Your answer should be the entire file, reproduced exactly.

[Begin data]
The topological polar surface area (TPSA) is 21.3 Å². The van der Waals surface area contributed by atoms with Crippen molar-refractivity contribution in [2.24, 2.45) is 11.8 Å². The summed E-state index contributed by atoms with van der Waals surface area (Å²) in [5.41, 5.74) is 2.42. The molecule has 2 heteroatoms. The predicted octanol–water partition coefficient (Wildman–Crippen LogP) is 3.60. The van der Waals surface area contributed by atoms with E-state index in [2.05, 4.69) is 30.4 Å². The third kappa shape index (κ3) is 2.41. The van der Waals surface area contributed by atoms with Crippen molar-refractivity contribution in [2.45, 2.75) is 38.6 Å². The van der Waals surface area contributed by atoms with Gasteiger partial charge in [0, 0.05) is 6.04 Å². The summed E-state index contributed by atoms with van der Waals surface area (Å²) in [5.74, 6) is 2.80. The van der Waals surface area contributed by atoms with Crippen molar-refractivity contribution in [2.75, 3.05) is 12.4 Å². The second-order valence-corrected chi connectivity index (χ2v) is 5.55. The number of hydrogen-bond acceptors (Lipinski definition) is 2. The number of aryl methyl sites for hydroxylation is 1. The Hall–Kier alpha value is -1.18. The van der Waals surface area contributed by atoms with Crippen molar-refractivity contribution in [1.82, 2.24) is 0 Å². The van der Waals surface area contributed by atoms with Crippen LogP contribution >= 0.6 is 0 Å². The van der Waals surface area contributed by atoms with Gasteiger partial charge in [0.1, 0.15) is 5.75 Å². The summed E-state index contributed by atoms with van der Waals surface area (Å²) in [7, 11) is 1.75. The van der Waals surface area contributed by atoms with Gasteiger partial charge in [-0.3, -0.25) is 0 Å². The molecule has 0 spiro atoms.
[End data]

The topological polar surface area (TPSA) is 21.3 Å². The van der Waals surface area contributed by atoms with Crippen molar-refractivity contribution in [2.24, 2.45) is 11.8 Å². The summed E-state index contributed by atoms with van der Waals surface area (Å²) in [5.41, 5.74) is 2.42. The molecule has 2 heteroatoms. The predicted octanol–water partition coefficient (Wildman–Crippen LogP) is 3.60. The van der Waals surface area contributed by atoms with E-state index in [2.05, 4.69) is 30.4 Å². The third kappa shape index (κ3) is 2.41. The van der Waals surface area contributed by atoms with Crippen molar-refractivity contribution in [2.45, 2.75) is 38.6 Å². The van der Waals surface area contributed by atoms with Gasteiger partial charge in [0, 0.05) is 6.04 Å². The summed E-state index contributed by atoms with van der Waals surface area (Å²) in [5.74, 6) is 2.80. The van der Waals surface area contributed by atoms with Crippen molar-refractivity contribution in [2.75, 3.05) is 12.4 Å². The second-order valence-corrected chi connectivity index (χ2v) is 5.55. The number of hydrogen-bond acceptors (Lipinski definition) is 2. The number of aryl methyl sites for hydroxylation is 1. The Hall–Kier alpha value is -1.18. The van der Waals surface area contributed by atoms with Crippen molar-refractivity contribution in [1.82, 2.24) is 0 Å². The van der Waals surface area contributed by atoms with Crippen LogP contribution >= 0.6 is 0 Å². The van der Waals surface area contributed by atoms with Gasteiger partial charge in [0.1, 0.15) is 5.75 Å². The summed E-state index contributed by atoms with van der Waals surface area (Å²) in [7, 11) is 1.75. The van der Waals surface area contributed by atoms with Gasteiger partial charge in [-0.3, -0.25) is 0 Å². The molecule has 0 spiro atoms.